Viadeli, Inc. et al v. QFA Royalties LLC et al

Filing 11

ORDER REMANDING CASE. The Court concludes that original subject matter jurisdiction is lacking, and therefore REMANDS the case to the state court. Civil Case Terminated. By Chief Judge Marcia S. Krieger on 2/11/13. (kfinn, )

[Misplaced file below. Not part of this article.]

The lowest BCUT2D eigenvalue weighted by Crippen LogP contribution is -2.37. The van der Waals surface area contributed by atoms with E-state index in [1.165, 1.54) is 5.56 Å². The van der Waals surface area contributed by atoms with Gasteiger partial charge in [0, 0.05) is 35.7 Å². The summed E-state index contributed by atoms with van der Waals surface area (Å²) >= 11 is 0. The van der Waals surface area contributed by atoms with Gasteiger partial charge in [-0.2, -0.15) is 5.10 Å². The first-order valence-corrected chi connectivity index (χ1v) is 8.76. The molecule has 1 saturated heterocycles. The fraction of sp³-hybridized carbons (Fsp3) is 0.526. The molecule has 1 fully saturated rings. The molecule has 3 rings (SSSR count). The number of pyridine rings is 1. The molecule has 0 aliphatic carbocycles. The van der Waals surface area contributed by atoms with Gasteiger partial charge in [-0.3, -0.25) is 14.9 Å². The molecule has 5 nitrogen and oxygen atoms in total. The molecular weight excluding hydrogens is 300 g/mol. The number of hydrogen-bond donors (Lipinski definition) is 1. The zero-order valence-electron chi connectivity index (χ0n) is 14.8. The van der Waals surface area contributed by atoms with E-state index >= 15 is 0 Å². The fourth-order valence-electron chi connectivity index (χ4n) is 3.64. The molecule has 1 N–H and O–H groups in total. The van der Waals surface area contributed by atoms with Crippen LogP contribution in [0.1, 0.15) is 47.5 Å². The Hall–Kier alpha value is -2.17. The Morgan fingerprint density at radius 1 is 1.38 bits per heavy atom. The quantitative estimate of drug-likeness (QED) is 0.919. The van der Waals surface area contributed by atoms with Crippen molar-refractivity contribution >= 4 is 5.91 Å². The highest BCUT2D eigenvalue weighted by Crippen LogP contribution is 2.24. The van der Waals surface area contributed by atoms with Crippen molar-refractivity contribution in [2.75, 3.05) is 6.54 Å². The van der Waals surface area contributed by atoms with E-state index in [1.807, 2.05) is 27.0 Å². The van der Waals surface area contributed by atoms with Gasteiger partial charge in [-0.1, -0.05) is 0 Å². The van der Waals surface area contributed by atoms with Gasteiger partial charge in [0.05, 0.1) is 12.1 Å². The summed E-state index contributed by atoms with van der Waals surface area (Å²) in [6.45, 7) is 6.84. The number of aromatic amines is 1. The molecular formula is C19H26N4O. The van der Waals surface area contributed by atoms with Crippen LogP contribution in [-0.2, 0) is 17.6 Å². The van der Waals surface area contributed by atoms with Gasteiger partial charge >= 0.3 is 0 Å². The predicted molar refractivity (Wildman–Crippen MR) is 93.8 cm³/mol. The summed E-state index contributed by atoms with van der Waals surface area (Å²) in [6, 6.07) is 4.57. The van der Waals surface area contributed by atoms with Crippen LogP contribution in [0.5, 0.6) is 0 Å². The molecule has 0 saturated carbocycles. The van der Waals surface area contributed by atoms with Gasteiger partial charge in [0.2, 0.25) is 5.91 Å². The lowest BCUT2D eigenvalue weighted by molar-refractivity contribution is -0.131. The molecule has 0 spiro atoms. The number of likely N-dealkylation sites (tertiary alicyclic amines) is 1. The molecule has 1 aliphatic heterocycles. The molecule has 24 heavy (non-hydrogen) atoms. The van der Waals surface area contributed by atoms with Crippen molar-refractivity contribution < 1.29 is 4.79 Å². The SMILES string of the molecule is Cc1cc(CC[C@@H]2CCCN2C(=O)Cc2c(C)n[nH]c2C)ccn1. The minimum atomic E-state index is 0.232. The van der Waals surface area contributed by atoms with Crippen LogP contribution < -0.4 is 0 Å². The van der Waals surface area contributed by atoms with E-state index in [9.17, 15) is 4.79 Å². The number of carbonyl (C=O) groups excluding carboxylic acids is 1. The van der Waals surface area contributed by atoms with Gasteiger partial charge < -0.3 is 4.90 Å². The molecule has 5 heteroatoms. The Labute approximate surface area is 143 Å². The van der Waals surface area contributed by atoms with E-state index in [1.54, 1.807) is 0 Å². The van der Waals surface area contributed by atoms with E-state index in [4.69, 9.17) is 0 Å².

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IN THE UNITED STATES DISTRICT COURT FOR THE DISTRICT OF COLORADO Honorable Marcia S. Krieger Civil Action No. 13-cv-00264-MSK VIADELI, INC.; ANTHONY R. VIOLA; and JOAN M. VIOLA, Plaintiffs, v. QFA ROYALTIES LLC; QUIZNO’S FRANCHISING II LLC; QCE FINANCE LLC f/k/a QCE PARENT LLC; THE QUIZNO’S MASTER LLC; QIP HOLDER LLC; TQSC II LLC f/k/a TQSC LLC; QCE HOLDING LLC; QZ FINANCE LLC; QCE INCENTIVE LLC; QCE LLC; QUIZNOS FINANCE LLC; QAFT, INC.; AMERICAN FOOD DISTRIBUTORS LLC; SOURCE ONE DISTRIBUTION LLC f/k/a NATIONAL RESTAURANT SUPPLY DISTRIBUTION LLC; S&S EQUIPMENT COMPANY LLC; BA-BING! LLC f/k/a SOURCE ONE SYSTEMS LLC; CHAIN MANAGEMENT SYSTEMS LLC; KINETIC SOURCING SOLUTIONS LLC f/k/a U.S. FULFILLMENT LLC; CONTINENTAL LENDING GROUP LLC; CLG LEASING LLC; THE CERVANTES HOLDING COMPANY; CERVANTES CAPITAL LLC; CERVANTES MASTER LLC; RICHARD E. SCHADEN; RICHARD F. SCHADEN; PATRICK E. MEYERS; STEVEN B. SHAFFER; AVENUE CAPITAL GROUP, LLC; SYSTEM SERVICES OF AMERICA, INC. f/k/a McCABE’S QUALITY FOODS, INC.; SERVICES GROUP OF AMERICA, INC.; THE MARTIN BROWER COMPANY, LLC; 1 FOOD PERFORMANCE GROUP, INC.; VISTAR CORPORATION; and JOHN DOES 1-50, Defendants. ORDER REMANDING CASE THIS MATTER comes before the Court sua sponte. The Plaintiffs commenced this action in the District Court for the City and County of Denver, Colorado, generally asserting that the Defendants (who are owners and affiliates of Quiznos restaurant chain) implemented a fraudulent scheme of stealing millions of dollars from Quiznos’ franchisees, including the Plaintiffs. In their Complaint (#4), the Plaintiffs assert 28 claims for relief under Colorado statutes and common-law, including violations of the Colorado Organized Crime Control Act (COCCA), the Colorado Consumer Protection Act (CCPA), Colorado’s Uniform Fraudulent Transfer Act, civil theft, aiding and abetting, breach of contract, unjust enrichment, fraud, conspiracy to commit fraud, and negligent misrepresentation. The Defendants seek to remove the case to this Court based upon federal question subject-matter jurisdiction, 28 U.S.C. § 1331. In their Notice of Removal (#1), the Defendants concede that the Plaintiffs’ Complaint does not explicitly assert a federal cause of action, but the Defendants contend that it alleges state-law claims that raise substantial federal questions. A civil action is removable only if plaintiffs could have originally brought the action in federal court. 28 U.S.C. § 1441(a). The Court is required to remand “[i]f at any time before final judgment it appears that the district court lacks subject matter jurisdiction.” 28 U.S.C. § 1447(c). Because federal courts are courts of limited jurisdiction, the law imposes a presumption against federal jurisdiction. Basso v. Utah Power & Light Co., 495 F.2d 906, 909 (10th Cir. 2 1974). The rule is inflexible and without exception, and requires a court to deny its jurisdiction in all cases where such jurisdiction does not affirmatively appear in the record. Ins. Corp. of Ireland, Ltd. v. Compagnie des Bauxites de Guinee, 456 U.S. 694, 702 (1982). Accordingly, the Court must strictly construe the federal removal statute. Fajen v. Found. Reserve Ins. Co., Inc., 683 F.2d 331, 333 (10th Cir. 1982). Under 28 U.S.C. § 1331, district courts have “original jurisdiction of all civil actions arising under the Constitution, laws, or treaties of the United States.” Generally, this provision for federal-question jurisdiction is invoked by the plaintiffs pleading a cause of action created by federal law. Grable & Sons Metal Prods., Inc. v. Darue Eng’g & Mfg., 545 U.S. 308, 312 (2005). There is, however, another form of “arising under” jurisdiction. In certain cases, federal-question jurisdiction will lie with regard to state-law claims that implicate significant federal issues. Id.; accord Merrell Dow Pharms. Inc. v. Thompson, 478 U.S. 804, 808 (1986) (“We have, however, also noted that a case may arise under federal law where the vindication of a right under state law necessarily turned on some construction of federal law.” (internal quotation omitted)). Thus, a case arises under federal law if its “well-pleaded complaint establishes either that federal law creates the case of action or that the plaintiffs’ right to relief necessarily depends on resolution of a substantial question of federal law.” Nicodemus v. Union Pacific Corp., 440 F.3d 1227, 1232 (10th Cir. 2006). The well-pleaded complaint rule requires that “the federal question giving rise to jurisdiction [appears] on the face of the complaint.” Id. First, the Defendants represent that all of the Plaintiffs’ general claims of fraud and misrepresentation implicate a substantial question of federal law. They point out that the sale of franchises is regulated by the Federal Trade Commission (FTC), and the FTC’s Franchise Rule, 16 C.F.R. § 436, sets forth disclosure requirements for the sale of certain franchises. Thus, the 3 Defendants reason that any challenge to the quality of their pre-sale disclosures to the Plaintiffs, or claims that they failed to disclose material information, will require an analysis of whether it complied with the Franchise Rule. The Court disagrees. The Complaint makes no claim that any Defendant violated the FTC Franchise Rule or any other statute relating to the FTC’s regulation of the sale of franchises. (Indeed, there is no private cause of action for violation of the FTC Franchise Rule.) Further, none of the state-law claims that are presented include an element that would implicate any FTC statute or rule. The plaintiff is the master of the claim, and he or she may avoid federal jurisdiction by exclusive reliance on state law. Caterpillar Inc. v. Williams, 482 U.S. 386, 392 (1987). The Plaintiffs here have deliberately chosen to rely solely on Colorado law, which they are entitled to do. Thus, contrary to the Defendants’ view, the Court finds that the Plaintiffs’ claims do not raise a substantial federal issue under the FTC Franchise Rule. To whatever extent the Defendants intend to rely on the FTC Franchise Rule in defense of the Plaintiffs’ claims, their assertion of a defense based on federal law is not a proper basis for removal. See Nicodemus, 440 F.3d at 1232 (“The well-pleaded complaint rule also means that federal-question jurisdiction may not be predicated on a defense that raises federal issues.”) Next, the Defendants represent that the Plaintiffs’ claims under the Colorado Organized Crime Control Act (COCCA), C.R.S. §§ 18-17-101, et seq., involve a substantial federal question because an element of those claims requires proof that the Defendants committed federal crimes.1 1 The Defendants also allege that whether they committed violations of mail or wire fraud will require analysis of the FTC Franchise Rule. Thus, they state, determination of the underlying federal law violations involves an intersection between the federal mail and wire fraud statutes and the FTC Franchise Rule. As noted, however, the FTC is not affirmatively at issue in this 4 A COCCA claim, like a claim under the Racketeer Influences and Corrupt Organizations (RICO) Act, requires proof of a pattern of “racketeering activity” as defined by the statute. See C.R.S. §§ 18-17-104(1)(a), -103(5). Acts that make up the pattern of racketeering activity are often referred to as “predicate acts.” To service as the predicate acts of the COCCA claims here, the Plaintiffs allege that the Defendants committed several state and federal crimes, including theft and theft by receiving in violation of C.R.S. §§ 18-4-401 & -410, criminal mischief in violation of C.R.S. § 18-4-501, unauthorized use of a financial transaction device in violation of C.R.S. § 18-5-702, mail fraud and wire fraud in violation of 18 U.S.C. §§ 1341 & 1343, federal bank fraud in violation of 18 U.S.C. §1344, unlawful monetary transactions in violation of 18 U.S.C. § 1957, and illegal sale, receipt, or transportation of stolen goods or money in violation of 18 U.S.C. §§ 2314 & 2315. The mere presence of a federal issue in a state cause of action does not automatically confer federal-question jurisdiction. Merrell Dow, 478 U.S. at 813. Instead, the relevant question is does the state-law claim necessarily raise a stated federal issue, actually disputed and substantial, which a federal forum may entertain without disturbing any congressionally approved balance of federal and state judicial responsibilities. Grable & Sons, 545 U.S. at 314. “[I]n exploring the outer reaches of § 1331, determinations about federal jurisdiction require sensitive judgments about congressional intent, judicial power, and the federal system.” Merrell Dow Pharmaceuticals Inc. v. Thompson, 478 U.S. 804, 809 (1986). Thus, when considering the substantiality of the federal interest, courts must focus on whether Congress evidenced intent to provide a federal forum to resolve the dispute. Nicodemus, 318 F.3d at 1237. The best indicator of whether Congress evidenced such intent is to see if the federal statute under consideration case. Nor is it implicated when applying the mail and wire fraud statutes. The Court therefore rejects this argument as a basis for federal question jurisdiction. 5 creates a private right of action. Id. However, the absence of a private right of action is “relevant to, but not dispositive of, the ‘sensitive judgments about congressional intent’ that § 1331 requires.” Grable & Sons, 545 U.S. at 318 (quoting Merrell Dow, 478 U.S. at 809). Initially, the Court observes that applying federal law may not even be necessary to the Plaintiffs COCCA claims because they also allege that the Defendants violated state law. It is therefore possible that the Plaintiffs could establish the necessary predicate acts without reference to any federal law violation. Nevertheless, assuming that applying federal law is necessary, the Court finds that the federal issue presented as an element of the COCCA claims is insufficient to confer federal question jurisdiction. The Plaintiffs allege that the Defendants violated various sections of the federal criminal code, none of which confer a private cause of action. Instead, the violations of federal law are simply applied as an element of the state-law claims. This does not present a substantial question of federal law. Moreover, the Court finds that exercising jurisdiction over a COCCA claim on the basis that the predicate acts implicate federal issues would invite a horde of removal cases that raise the same kind of claims, or similar claims that have embedded federal issues. In light of considerations of the federal system and the separation-of-powers, the Court finds that this case presents the kind of situation where it must restrain from exercising its jurisdiction. Finally, the Defendants represent, without elaboration or argument, that the Plaintiffs “further claim that some Defendants violated other federal laws, including the Perishable Agricultural Commodities Act [PACA], 7 U.S.C. § 499.” It is true that embedded in their claims under the COCCA, as well as in their claims for fraud by false representation and fraud by nondisclosure and concealment, the Plaintiffs make the conclusory allegation that some “Defendants’ actions also violate federal law, including but not limited to violations of the 6 [PACA], 7 USC § 499(b)(4) and (e).” See Docket No. 4, ¶¶ 366, 388, 480, 487. The Court does not understand these conclusory assertions to be stand-alone claims for violation of the PACA, but rather reads them as support for the asserted claims set forth in the claim headings. As such, these allegations do not present a substantial federal question. In light of the above observations, the Court finds that, on its face, the Complaint does not present a federal question sufficient to confer federal question jurisdiction over this case. The Court therefore concludes that original subject matter jurisdiction is lacking, and therefore REMANDS the case to the state court. Dated this 11th day of February, 2013. BY THE COURT: Marcia S. Krieger Chief United States District Judge 7